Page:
4). Keep up to date with current issues
As mentioned above, there have been individuals who have taken issue with the Bible’s stance against homosexuality and changed verses directly related to them. Like Genesis 19:5, Leviticus 20:13, Romans 1:26-27, 1 Corinthians 6:9-10, 1 Timothy 1:10, Jude 1:7, etc. Check out some key passages that individuals who disagree with the Christian world-view would take issue with and see how their translated.
5). Ask individuals who have already researched these issues
When all else fails, you can definitely contact individuals who have knowledge of the original text, textual variants, etc. and ask which versions are recommended. But in all seriousness, the final decision is probably going to be that of preference. In which case, you should decide up front what type of translation you would like.
In general, most translations will fall into one of two categories. Either a translation will be an attempt at translating word for word the words of the original text. Examples are KJV, NKJV, NASB, and ESV. These translations seek to try to take each original word and represent them as accurately as possible, while still maintaining a one to one comparison of each original word to each English word. The second translation would is a thought for thought translation. Examples are the NLT, NIV, TLB. These translations are more of a paraphrase trying to keep the original intentions, ideas, or thoughts in tact.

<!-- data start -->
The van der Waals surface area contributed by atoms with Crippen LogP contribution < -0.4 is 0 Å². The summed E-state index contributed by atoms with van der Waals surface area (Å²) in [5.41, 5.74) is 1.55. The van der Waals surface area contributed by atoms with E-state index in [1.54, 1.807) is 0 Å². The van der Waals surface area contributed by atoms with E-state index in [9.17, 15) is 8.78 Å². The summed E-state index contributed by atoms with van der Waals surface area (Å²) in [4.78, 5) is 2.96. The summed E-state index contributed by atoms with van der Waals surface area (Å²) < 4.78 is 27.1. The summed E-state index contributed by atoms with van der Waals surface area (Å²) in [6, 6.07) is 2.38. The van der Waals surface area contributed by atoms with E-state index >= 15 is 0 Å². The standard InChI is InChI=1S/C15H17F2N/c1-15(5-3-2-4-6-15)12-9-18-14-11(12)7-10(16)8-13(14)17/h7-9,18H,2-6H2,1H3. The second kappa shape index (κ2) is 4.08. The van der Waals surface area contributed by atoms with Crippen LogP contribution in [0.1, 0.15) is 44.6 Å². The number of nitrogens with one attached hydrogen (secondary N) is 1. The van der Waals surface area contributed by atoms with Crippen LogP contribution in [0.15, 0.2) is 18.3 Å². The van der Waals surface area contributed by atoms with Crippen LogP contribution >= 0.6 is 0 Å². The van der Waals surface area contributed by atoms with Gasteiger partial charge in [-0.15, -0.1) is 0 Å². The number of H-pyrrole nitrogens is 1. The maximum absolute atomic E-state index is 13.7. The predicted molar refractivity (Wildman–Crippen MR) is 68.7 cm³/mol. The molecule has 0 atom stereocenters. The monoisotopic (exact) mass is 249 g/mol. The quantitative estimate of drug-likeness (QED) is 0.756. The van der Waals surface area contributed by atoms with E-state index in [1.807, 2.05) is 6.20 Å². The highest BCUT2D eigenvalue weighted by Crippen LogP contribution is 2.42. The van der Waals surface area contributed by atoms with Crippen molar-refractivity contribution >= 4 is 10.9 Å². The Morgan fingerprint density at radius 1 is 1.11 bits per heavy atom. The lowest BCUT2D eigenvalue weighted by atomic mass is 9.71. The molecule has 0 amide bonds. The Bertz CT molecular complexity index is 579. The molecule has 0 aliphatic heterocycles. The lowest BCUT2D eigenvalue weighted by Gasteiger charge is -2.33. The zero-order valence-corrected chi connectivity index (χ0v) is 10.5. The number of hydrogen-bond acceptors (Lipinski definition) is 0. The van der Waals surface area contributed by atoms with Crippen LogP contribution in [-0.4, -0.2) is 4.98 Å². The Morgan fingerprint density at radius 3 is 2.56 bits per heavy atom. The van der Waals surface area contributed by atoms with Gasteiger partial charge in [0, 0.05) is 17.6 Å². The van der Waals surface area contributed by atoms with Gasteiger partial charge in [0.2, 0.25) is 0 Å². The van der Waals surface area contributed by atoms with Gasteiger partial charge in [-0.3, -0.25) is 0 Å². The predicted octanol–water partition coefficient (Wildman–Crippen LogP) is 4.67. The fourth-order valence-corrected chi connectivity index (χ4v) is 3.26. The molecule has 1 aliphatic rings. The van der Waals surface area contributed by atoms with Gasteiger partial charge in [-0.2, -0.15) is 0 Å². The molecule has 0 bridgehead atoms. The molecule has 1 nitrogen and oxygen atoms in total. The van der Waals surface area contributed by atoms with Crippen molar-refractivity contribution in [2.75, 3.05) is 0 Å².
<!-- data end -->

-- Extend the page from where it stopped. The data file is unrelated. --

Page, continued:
Some people have issue with word for word translations simply because they can be hard to read, and would prefer thought for thought. Others would take issue with thought for thought because in a lot of ways your translation is dependent on the interpretation of the translators, not just their linguistic skill and would feel more comfortable with a word for word.
Either translation method can be reliable. If you would like more help in selecting a Bible translation, please feel free to contact us.
– Jeremy Menicucci
This post was written by Jeremy Menicucci